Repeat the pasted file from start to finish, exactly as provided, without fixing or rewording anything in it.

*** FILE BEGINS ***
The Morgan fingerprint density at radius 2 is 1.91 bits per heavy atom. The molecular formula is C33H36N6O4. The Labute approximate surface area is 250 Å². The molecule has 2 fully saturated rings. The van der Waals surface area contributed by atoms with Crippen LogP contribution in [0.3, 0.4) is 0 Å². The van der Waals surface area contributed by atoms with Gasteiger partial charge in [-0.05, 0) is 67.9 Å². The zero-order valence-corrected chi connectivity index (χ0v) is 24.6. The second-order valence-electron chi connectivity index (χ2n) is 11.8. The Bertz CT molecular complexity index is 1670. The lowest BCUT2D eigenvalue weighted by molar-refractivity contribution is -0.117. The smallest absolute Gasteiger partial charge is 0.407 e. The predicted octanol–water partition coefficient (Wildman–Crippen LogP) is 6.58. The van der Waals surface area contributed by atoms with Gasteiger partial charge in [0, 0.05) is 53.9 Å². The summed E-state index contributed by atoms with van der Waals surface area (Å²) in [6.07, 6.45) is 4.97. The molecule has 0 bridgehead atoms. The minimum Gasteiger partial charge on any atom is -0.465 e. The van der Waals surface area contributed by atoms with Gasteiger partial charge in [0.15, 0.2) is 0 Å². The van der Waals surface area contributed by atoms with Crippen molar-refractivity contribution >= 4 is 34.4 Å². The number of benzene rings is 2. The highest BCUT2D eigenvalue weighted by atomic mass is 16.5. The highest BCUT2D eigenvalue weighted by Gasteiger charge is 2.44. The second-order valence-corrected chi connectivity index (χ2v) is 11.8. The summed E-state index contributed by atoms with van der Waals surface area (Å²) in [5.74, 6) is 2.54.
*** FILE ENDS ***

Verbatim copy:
The Morgan fingerprint density at radius 2 is 1.91 bits per heavy atom. The molecular formula is C33H36N6O4. The Labute approximate surface area is 250 Å². The molecule has 2 fully saturated rings. The van der Waals surface area contributed by atoms with Crippen LogP contribution in [0.3, 0.4) is 0 Å². The van der Waals surface area contributed by atoms with Gasteiger partial charge in [-0.05, 0) is 67.9 Å². The zero-order valence-corrected chi connectivity index (χ0v) is 24.6. The second-order valence-electron chi connectivity index (χ2n) is 11.8. The Bertz CT molecular complexity index is 1670. The lowest BCUT2D eigenvalue weighted by molar-refractivity contribution is -0.117. The smallest absolute Gasteiger partial charge is 0.407 e. The predicted octanol–water partition coefficient (Wildman–Crippen LogP) is 6.58. The van der Waals surface area contributed by atoms with Gasteiger partial charge in [0, 0.05) is 53.9 Å². The summed E-state index contributed by atoms with van der Waals surface area (Å²) in [6.07, 6.45) is 4.97. The molecule has 0 bridgehead atoms. The minimum Gasteiger partial charge on any atom is -0.465 e. The van der Waals surface area contributed by atoms with Gasteiger partial charge in [0.15, 0.2) is 0 Å². The van der Waals surface area contributed by atoms with Crippen molar-refractivity contribution >= 4 is 34.4 Å². The number of benzene rings is 2. The highest BCUT2D eigenvalue weighted by atomic mass is 16.5. The highest BCUT2D eigenvalue weighted by Gasteiger charge is 2.44. The second-order valence-corrected chi connectivity index (χ2v) is 11.8. The summed E-state index contributed by atoms with van der Waals surface area (Å²) in [5.74, 6) is 2.54.